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I Dream of Geneva
What to expect - and what not to expect - when Biden meets Putin.
Cornwall is lovely this time of year, but it ain’t Geneva. And Boris Johnson? Well, he’s no Vladimir Putin.
Even as Joe Biden, on his first trip abroad, arrived for the G7 summit here in England and signed a renewed ‘Atlantic Charter’ with the UK, all anyone seemed to want to talk about was his meeting next week with Putin. And that’s understandable: We know what to expect from Johnson and the G7, but a powwow with Putin is a bit of a cat in a bag.
The uncertainty of that meeting hasn’t stopped a number of commentators from being very, very sure that it’s a very, very bad idea, so when I spoke to ABC TV (Australia) about it earlier today — see the video below — I attempted to temper that a bit, making (or trying to make) the following points:
While we are not in a new Cold War, we are reverting to a Cold War-era style of summitry.
Biden will talk about Navalny, about Ukraine, about Novichok and maybe even about election interference — and he should talk about all of those things — but it won’t make a difference.
For all the negatives, the upcoming summit has the potential to lay the groundwork for a process that will prevent the world from becoming a more dangerous place — and that’s a good thing.
Let me take each point in turn.
First, I’m allergic to the ‘New Cold War’ idea, and (I think) for a host of good reasons: Russia isn’t the USSR; we’re not locked in a competition for world domination; we’re not on the brink of nuclear war; and, caveats notwithstanding, both Washington and Moscow operate in the same global political economy. And yet, as in the Cold War, there can be no talk of partnership between the two powers. No one really believes the residual rhetoric about common interests (think pandemics, climate change and terrorism). As I wrote in April, there is very little that Biden wants from Russia, and the opposite is also mostly true.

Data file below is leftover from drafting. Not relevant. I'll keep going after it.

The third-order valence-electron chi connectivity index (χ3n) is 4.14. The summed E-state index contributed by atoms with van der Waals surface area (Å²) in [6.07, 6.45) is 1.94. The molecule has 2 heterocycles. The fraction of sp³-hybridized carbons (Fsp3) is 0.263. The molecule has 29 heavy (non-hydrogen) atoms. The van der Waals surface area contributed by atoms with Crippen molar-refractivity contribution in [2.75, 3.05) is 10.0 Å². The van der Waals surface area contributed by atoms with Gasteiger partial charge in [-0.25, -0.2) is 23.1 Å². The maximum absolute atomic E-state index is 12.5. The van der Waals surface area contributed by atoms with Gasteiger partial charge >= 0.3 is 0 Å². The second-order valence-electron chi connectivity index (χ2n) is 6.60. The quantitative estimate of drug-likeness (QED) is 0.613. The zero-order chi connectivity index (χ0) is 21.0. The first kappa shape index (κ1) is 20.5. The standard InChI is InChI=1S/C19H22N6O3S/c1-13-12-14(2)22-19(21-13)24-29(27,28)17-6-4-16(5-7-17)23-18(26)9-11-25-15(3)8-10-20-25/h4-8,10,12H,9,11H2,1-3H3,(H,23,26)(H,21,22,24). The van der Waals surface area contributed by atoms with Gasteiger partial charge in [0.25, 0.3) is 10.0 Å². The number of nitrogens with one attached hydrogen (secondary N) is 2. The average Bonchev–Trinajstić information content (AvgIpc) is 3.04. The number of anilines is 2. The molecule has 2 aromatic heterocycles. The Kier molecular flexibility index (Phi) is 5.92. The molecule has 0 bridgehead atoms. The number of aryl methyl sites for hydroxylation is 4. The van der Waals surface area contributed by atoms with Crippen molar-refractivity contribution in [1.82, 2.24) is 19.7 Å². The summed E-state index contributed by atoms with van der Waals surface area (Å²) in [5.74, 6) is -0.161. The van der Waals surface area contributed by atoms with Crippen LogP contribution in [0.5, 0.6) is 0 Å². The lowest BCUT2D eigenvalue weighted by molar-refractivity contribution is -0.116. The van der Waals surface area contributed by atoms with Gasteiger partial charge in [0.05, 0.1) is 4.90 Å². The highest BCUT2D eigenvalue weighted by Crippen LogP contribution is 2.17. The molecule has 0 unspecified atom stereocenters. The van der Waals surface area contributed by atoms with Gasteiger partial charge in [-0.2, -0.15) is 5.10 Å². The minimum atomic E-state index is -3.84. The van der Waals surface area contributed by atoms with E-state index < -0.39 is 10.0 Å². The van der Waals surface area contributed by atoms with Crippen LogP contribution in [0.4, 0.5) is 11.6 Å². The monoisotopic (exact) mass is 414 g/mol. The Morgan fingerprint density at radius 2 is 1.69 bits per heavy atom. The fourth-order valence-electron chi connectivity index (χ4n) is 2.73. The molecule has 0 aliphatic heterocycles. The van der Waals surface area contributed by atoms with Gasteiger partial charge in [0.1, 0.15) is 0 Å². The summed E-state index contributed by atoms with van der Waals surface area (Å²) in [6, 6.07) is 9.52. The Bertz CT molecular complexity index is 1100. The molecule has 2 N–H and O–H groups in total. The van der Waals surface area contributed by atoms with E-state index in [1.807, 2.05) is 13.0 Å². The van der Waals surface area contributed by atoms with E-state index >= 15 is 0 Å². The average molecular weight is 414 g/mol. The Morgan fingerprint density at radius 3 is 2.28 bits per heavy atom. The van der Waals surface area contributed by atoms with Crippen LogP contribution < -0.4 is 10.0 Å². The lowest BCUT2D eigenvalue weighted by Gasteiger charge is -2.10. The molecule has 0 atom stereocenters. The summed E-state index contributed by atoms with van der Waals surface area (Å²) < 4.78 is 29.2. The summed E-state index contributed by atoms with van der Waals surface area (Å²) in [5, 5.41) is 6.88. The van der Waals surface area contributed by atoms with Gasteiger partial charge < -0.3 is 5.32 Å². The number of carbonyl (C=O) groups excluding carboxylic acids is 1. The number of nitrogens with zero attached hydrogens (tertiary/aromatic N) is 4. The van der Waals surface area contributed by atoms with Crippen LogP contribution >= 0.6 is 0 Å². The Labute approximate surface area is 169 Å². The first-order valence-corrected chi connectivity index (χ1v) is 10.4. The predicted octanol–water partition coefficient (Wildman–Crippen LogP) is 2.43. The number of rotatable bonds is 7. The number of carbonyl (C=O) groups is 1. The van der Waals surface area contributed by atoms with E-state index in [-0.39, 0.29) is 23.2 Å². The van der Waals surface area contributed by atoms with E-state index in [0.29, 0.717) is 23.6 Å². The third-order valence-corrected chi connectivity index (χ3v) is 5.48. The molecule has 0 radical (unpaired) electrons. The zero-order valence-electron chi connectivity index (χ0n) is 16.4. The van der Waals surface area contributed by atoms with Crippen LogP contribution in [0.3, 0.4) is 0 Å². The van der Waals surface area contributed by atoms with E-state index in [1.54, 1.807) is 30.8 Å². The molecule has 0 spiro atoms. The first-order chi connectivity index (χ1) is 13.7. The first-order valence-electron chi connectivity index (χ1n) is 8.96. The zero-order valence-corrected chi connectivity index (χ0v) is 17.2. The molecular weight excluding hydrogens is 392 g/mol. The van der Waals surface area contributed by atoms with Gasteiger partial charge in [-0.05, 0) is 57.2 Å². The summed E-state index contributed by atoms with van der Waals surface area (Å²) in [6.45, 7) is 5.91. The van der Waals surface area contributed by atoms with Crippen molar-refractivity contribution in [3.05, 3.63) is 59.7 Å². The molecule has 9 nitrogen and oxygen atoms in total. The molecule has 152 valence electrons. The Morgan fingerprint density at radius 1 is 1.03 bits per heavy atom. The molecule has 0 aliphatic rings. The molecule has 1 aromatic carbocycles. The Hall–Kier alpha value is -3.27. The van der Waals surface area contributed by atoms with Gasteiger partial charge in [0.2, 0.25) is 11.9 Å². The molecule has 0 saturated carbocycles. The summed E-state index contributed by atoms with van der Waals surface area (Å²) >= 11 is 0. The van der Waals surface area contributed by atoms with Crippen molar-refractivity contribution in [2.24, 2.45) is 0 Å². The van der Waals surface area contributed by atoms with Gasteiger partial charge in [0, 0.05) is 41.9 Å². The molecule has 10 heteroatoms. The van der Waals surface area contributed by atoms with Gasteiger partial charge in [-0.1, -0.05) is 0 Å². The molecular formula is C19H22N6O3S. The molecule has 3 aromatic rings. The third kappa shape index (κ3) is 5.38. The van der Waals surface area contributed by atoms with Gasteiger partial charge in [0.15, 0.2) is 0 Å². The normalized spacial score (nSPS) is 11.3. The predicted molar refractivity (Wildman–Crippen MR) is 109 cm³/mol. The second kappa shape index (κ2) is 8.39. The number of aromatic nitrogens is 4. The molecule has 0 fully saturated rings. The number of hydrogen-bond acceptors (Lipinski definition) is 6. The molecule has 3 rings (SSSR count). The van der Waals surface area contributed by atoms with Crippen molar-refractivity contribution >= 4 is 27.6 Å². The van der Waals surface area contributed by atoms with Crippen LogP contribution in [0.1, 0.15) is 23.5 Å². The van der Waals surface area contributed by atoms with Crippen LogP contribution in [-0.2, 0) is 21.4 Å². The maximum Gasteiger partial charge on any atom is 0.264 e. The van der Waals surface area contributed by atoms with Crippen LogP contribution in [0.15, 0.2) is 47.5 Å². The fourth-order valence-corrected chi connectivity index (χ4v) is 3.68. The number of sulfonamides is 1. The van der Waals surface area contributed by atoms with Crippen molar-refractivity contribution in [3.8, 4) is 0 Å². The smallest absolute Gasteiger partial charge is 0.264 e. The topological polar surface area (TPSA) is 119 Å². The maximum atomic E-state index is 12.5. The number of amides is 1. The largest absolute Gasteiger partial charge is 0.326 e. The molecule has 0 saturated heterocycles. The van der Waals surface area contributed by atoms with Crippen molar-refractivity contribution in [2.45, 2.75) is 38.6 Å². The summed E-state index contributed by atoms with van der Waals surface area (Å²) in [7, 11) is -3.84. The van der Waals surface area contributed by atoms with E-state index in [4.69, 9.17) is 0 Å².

All of that means that summits are both less and more important than they have been in most of the post-Soviet period. Less, because there’s objectively a lot less on the table, and a lot less that can be achieved. But more, because there’s so little other contact going on, and so anything that can happen between Moscow and Washington will only happen if the presidents make it so.
Second, there are a lot of things about which Biden will express grave concern, ranging from Russia’s depredations in Ukraine, to its apparent gamification of chemical weapons and the state of its own democracy. For the sake of Washington’s friends in Kyiv, Europe, and even in Russia itself — and because it’s what American voters expect of him — Biden will raise all of these things and more, just as American presidents did throughout the Cold War. Putin, doubtless, will have his own list. Both will play well on domestic television, and the requisite points will be scored in the press conference (if there is one), but neither side expects anything to come of it.
That means, of course, that no one should judge Biden’s success or failure in Geneva on the basis of whether he manages to push Russia out of the Donbas, or to get Navalny out of jail. But that doesn’t mean it’s an entirely pointless gesture. Like most rituals, it serves to remind all of the participants of their principles, of the boundaries of compromise, and of what they owe to people and ideas outside the room. (I’m a constructivist. So sue me.)
And third, there are things Washington and Moscow sorely need to discuss. With the death over the last 15 years of of the CFE, INF, Open Skies and other treaties, and the growing chasm of mistrust between the two countries, nuclear war is becoming easier and easier to imagine. I am not here to suggest that the US and Russia should learn to trust each other again. That is an agenda for another decade, if not another generation. But Biden and Putin — for all the very good reasons for them not to get along, and in fact because of all of those reasons — have the opportunity to begin to rebuild the infrastructure of transparency and confidence-building that might just keep us from blowing up the planet.